Can debt die, too?

2023-04-05  3 minute read

In addition to the stress and sadness of losing a loved one, winding up an estate can be a significant burden to your executor and heirs.

Planning ahead goes a long way to understanding where your debt goes after you die, helping find the right solutions for you and making your executor’s life easier, before it's too late.

Father and son sharing conversation

Debt is here to stay

Unfortunately, passing away doesn’t mean creditors will just write off your debt. In fact, it becomes your executor’s responsibility.

After you die, your executor first has to inform creditors of your passing, sell all assets and ensure any debt is settled. Only then will they be able to distribute what’s left out of the estate, whether it’s money or belongings, to close family members or other beneficiaries.

Executors can be held accountable and could incur a penalty should creditors not be made aware of the situation. They could also be bypassed altogether, reinforcing the importance of good, detailed record keeping.

Here are a few things you can do to offer your executors protection and peace of mind while navigating what can be challenging and stressful times:

  1. Settle as much debt as possible before retirement
  2. Ensure all outstanding debt is well documented and up to date

Creditors will only write off debts if proceeds from the disposition of property aren’t sufficient to cover the outstanding amount, forcing executors to prove that debt repayment is impossible. Creditors will settle for partial repayment, whereas friends and family end up empty-handed. Even worse, creditors could deny any debt write-off if they’re under the impression that the wind-up was poorly handled. Heirs would then be liable for any outstanding debt or have to incur cost to refuse their inheritance.

As for debt held jointly – credit cards, co-signing a loan – the surviving debtor becomes the sole individual responsible for repayment. Even if the co-borrower only used the credit card once, and most of the owing balance is due to expenses made by the deceased, he or she remains liable for the entire amount.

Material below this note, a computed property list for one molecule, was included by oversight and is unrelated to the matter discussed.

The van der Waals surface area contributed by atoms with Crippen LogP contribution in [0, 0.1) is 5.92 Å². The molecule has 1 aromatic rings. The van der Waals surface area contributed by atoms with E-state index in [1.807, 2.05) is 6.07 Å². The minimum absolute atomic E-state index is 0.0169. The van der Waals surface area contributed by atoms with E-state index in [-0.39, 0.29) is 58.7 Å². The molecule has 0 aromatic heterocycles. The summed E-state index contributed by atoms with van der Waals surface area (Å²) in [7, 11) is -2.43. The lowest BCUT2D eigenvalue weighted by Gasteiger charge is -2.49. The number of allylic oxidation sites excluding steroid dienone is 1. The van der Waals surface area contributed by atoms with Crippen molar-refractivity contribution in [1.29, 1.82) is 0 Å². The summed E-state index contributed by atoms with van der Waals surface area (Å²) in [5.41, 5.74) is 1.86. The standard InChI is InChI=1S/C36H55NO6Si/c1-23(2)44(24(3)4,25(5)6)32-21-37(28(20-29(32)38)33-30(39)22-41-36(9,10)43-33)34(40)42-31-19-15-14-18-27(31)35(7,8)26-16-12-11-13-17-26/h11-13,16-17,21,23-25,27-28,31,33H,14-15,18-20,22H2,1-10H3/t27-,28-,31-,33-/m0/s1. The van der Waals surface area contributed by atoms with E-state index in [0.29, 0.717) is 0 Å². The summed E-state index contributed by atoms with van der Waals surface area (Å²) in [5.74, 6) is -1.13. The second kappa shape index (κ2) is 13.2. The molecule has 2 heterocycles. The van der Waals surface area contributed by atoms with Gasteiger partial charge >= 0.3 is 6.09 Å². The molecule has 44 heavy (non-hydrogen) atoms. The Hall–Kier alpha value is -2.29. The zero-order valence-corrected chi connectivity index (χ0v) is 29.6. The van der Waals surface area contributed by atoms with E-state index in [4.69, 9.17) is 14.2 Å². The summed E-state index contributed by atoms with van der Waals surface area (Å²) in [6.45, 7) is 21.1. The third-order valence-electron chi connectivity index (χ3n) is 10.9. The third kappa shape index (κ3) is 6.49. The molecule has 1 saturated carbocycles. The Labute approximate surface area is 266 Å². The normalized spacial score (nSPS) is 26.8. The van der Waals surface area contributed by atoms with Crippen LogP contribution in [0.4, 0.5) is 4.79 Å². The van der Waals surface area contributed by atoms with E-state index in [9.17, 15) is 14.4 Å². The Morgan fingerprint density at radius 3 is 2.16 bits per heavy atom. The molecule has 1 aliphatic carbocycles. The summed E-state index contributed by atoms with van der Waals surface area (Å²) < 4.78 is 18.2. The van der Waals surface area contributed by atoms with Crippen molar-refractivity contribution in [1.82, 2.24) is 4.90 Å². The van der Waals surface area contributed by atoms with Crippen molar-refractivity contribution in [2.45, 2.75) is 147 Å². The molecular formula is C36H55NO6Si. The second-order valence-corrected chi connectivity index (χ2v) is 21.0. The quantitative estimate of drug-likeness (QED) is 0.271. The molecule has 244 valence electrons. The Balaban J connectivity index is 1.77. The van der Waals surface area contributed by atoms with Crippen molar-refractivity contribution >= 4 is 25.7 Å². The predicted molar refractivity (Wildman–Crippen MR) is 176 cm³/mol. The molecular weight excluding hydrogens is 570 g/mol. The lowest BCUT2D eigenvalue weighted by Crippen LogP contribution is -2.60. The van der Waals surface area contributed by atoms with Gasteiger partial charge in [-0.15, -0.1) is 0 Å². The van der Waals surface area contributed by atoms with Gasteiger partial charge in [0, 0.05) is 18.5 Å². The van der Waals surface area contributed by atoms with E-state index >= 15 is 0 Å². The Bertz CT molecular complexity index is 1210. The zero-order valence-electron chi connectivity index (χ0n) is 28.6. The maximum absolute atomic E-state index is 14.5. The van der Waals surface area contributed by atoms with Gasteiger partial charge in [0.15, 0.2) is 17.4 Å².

Creditors (don’t) take all

Although executors will have to sell assets until there is no longer any debt outstanding, two significant exemptions apply:

Life Insurance Policies

Estates don’t include life insurance polices if beneficiaries are named. Only beneficiaries are entitled to receive the entire amount. Even when executors are also beneficiaries, they cannot be forced to use that money to pay off debt.

Registered retirement savings plans (RRSPs)

Estates don’t include RRSPs if beneficiaries are named. Only beneficiaries are entitled to receive the entire amount. However, any beneficiary outside of your spouse might have to pay income tax upon withdrawal.

Debt or inheritance?

As we age, estate planning becomes more important. While most people update their will around retirement, very few will think about debt settlement. It is just as important to ensure your debt will be managed after your death as it is to plan how your estate will be distributed and what you will leave behind.

By acting now, you ensure your hard-earned nest egg will go to your loved ones instead of being used up to pay off debt. A Licensed Insolvency Trustee can help you find the solution you need to make your executor’s life easier so your loved ones keep not only good memories, but also a bit of money.

Consultation icon